Napoleon...wrote about Jesus. Napoleon Bonaparte – a man with many admirers and many critics. If nothing else, his relationship with the Church (let alone the peaceful teachings of Jesus) was complicated. And yet he says, “I know men and will I tell you that Jesus Christ is no mere man. Between Him and every other person in the world there is no possible term of comparison. Alexander, Caesar, Charlemagne, and I have founded empires. But on what did we rest the creation of our genius? Upon force. Jesus Christ founded His empire upon love; and at this hour millions of men would die for Him.”
Our physical lives are not enough – we must surrender not our bodies, but our flesh. We try to love as Christ loved. Genuine faith cannot walk away. Eventually, we come back. The Bible is full of characters with this peculiar genuine faith. Jonah, for instance.
Or the parable of the Prodigal Son, whose broken heart and sincere repentance was rewarded above that of his brother. Even – perhaps, in the end - Judas.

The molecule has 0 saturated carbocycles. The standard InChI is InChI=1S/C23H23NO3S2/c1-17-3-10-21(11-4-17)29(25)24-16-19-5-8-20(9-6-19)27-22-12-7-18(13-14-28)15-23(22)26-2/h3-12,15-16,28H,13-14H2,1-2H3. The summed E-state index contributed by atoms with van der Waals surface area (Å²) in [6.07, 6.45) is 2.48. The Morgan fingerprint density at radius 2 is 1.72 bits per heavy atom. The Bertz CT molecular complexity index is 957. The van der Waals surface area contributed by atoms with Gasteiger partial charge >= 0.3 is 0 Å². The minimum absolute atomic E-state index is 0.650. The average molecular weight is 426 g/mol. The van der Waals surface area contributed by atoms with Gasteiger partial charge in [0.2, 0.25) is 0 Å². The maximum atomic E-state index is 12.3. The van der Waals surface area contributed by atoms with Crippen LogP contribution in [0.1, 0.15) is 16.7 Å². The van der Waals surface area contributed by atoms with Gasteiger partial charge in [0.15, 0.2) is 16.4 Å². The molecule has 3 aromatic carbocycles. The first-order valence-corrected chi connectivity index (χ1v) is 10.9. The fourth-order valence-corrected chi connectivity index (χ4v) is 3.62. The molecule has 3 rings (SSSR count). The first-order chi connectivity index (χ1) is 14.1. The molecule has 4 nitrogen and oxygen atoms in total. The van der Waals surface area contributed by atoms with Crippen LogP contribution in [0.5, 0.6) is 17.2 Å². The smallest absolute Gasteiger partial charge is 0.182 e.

Jesus demands much more than our physical bodies. He wants our flesh – our passions, our urges, our desires, our egos. He tells us to eat of his flesh – his passion. God's passion.
J. Sidlow Baxter, an Australian theologian, writes this: “Fundamentally, our Lord's message was Himself. He did not come merely to preach a Gospel; He himself is that Gospel. He did not come merely to give bread; He said, "I am the bread." He did not come merely to shed light; He said, "I am the light." He did not come merely to show the door; He said, "I am the door." He did not come merely to name a shepherd; He said, "I am the shepherd." He did not come merely to point the way; He said, "I am the way, the truth, and the life."